Im not a doctor, but Ill offer opinions anyway:
The infra red thing I can buy it works because heat therapy can work for inflammation (I think).
Plausible I guess, with the assumption that a) inflammation is a particular problem associated with your injury, b) the heat transmitted by the infra red is of sufficient power to produce a significant effect, and c) the problem is in a location that can be targeted (ie, if the problem is well below the skin, can infra red transfer heat that deep into the tissue?)
ultrasound? For all I knew she was rubbing a tv remote on my back I didn't feel anything.
Has a Cochrane Review about it.
We did not find any convincing evidence that ultrasound is an effective treatment for low-back pain. There was no high-quality evidence that ultrasound improves pain or quality of life.
We did find some evidence that ultrasound may improve back-related function—the ability of people to use their backs. But those effects were so small they may not make any difference to patients’ lives.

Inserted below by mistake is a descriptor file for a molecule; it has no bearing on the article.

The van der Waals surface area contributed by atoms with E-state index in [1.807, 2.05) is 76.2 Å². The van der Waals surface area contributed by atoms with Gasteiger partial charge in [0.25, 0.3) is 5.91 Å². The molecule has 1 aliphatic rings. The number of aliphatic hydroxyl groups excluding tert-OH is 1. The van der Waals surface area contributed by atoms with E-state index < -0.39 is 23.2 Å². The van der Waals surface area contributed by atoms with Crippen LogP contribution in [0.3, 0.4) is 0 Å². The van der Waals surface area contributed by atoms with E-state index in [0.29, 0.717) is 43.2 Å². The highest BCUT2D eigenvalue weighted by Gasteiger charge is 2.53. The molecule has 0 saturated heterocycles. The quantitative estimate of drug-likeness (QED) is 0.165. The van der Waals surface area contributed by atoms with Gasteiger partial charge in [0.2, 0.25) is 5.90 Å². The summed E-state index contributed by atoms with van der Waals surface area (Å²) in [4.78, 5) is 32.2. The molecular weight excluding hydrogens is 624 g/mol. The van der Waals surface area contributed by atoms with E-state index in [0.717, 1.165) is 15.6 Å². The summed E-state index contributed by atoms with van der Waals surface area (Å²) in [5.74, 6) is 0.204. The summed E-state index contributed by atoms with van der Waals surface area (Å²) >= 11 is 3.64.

The electric cupping thing felt weird, but I'm not even sure my pain is muscular since it's localised to my spine
Not sure what the electric part is supposed to accomplish or how it works, but cupping is usually BS aimed at "drawing out toxins". edit:
As far as I can see, the electric part is just electrically powered pumps instead of heat to create the suction? If so then still complete BS.
the dry needling they assured me wasn't chinese acupuncture
This is probably correct, in that my understanding is "dry needling" is an amorphous concept with no real definition or standardised form / standard practices. Acupuncture is one type of dry needling, but they can just poke you with needles at their whim and call it dry needling, not necessarily in accordance with chinese acupuncture. That said, "trigger points" strongly correspond to acupuncture points.
At a glance, the heat is the only one that doesnt have immediate warning signs.